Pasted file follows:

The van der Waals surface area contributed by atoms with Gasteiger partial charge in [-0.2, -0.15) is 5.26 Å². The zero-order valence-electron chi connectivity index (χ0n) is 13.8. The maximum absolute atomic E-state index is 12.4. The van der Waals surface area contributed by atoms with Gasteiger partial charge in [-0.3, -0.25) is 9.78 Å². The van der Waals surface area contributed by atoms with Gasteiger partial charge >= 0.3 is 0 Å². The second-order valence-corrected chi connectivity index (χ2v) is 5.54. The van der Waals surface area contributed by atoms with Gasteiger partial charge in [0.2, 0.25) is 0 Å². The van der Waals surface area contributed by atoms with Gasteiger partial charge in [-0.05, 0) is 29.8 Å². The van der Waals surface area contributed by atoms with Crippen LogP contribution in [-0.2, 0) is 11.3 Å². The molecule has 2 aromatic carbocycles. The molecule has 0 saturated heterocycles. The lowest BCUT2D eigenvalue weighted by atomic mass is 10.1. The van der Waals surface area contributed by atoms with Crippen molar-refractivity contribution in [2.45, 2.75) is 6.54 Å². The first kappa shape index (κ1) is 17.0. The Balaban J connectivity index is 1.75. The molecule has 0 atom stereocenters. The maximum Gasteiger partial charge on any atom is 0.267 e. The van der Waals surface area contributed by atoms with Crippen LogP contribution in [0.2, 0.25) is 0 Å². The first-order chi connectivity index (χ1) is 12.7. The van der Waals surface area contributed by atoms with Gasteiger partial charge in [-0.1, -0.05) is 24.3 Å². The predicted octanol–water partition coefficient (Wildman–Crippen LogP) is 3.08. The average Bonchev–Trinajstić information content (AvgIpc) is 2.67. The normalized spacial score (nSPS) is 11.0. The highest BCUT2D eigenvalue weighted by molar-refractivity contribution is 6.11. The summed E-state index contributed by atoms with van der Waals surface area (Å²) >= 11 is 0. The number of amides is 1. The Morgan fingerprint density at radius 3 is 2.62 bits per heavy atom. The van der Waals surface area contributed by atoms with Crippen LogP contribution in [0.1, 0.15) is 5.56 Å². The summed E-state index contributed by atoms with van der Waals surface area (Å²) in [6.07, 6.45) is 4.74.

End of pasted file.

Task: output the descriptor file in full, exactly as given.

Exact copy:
The van der Waals surface area contributed by atoms with Gasteiger partial charge in [-0.2, -0.15) is 5.26 Å². The zero-order valence-electron chi connectivity index (χ0n) is 13.8. The maximum absolute atomic E-state index is 12.4. The van der Waals surface area contributed by atoms with Gasteiger partial charge in [-0.3, -0.25) is 9.78 Å². The van der Waals surface area contributed by atoms with Gasteiger partial charge >= 0.3 is 0 Å². The second-order valence-corrected chi connectivity index (χ2v) is 5.54. The van der Waals surface area contributed by atoms with Gasteiger partial charge in [0.2, 0.25) is 0 Å². The van der Waals surface area contributed by atoms with Gasteiger partial charge in [-0.05, 0) is 29.8 Å². The van der Waals surface area contributed by atoms with Crippen LogP contribution in [-0.2, 0) is 11.3 Å². The molecule has 2 aromatic carbocycles. The molecule has 0 saturated heterocycles. The lowest BCUT2D eigenvalue weighted by atomic mass is 10.1. The van der Waals surface area contributed by atoms with Crippen molar-refractivity contribution in [2.45, 2.75) is 6.54 Å². The first kappa shape index (κ1) is 17.0. The Balaban J connectivity index is 1.75. The molecule has 0 atom stereocenters. The maximum Gasteiger partial charge on any atom is 0.267 e. The van der Waals surface area contributed by atoms with Crippen LogP contribution in [0.2, 0.25) is 0 Å². The first-order chi connectivity index (χ1) is 12.7. The van der Waals surface area contributed by atoms with Gasteiger partial charge in [-0.1, -0.05) is 24.3 Å². The predicted octanol–water partition coefficient (Wildman–Crippen LogP) is 3.08. The average Bonchev–Trinajstić information content (AvgIpc) is 2.67. The normalized spacial score (nSPS) is 11.0. The highest BCUT2D eigenvalue weighted by molar-refractivity contribution is 6.11. The summed E-state index contributed by atoms with van der Waals surface area (Å²) >= 11 is 0. The number of amides is 1. The Morgan fingerprint density at radius 3 is 2.62 bits per heavy atom. The van der Waals surface area contributed by atoms with Crippen LogP contribution in [0.1, 0.15) is 5.56 Å². The summed E-state index contributed by atoms with van der Waals surface area (Å²) in [6.07, 6.45) is 4.74.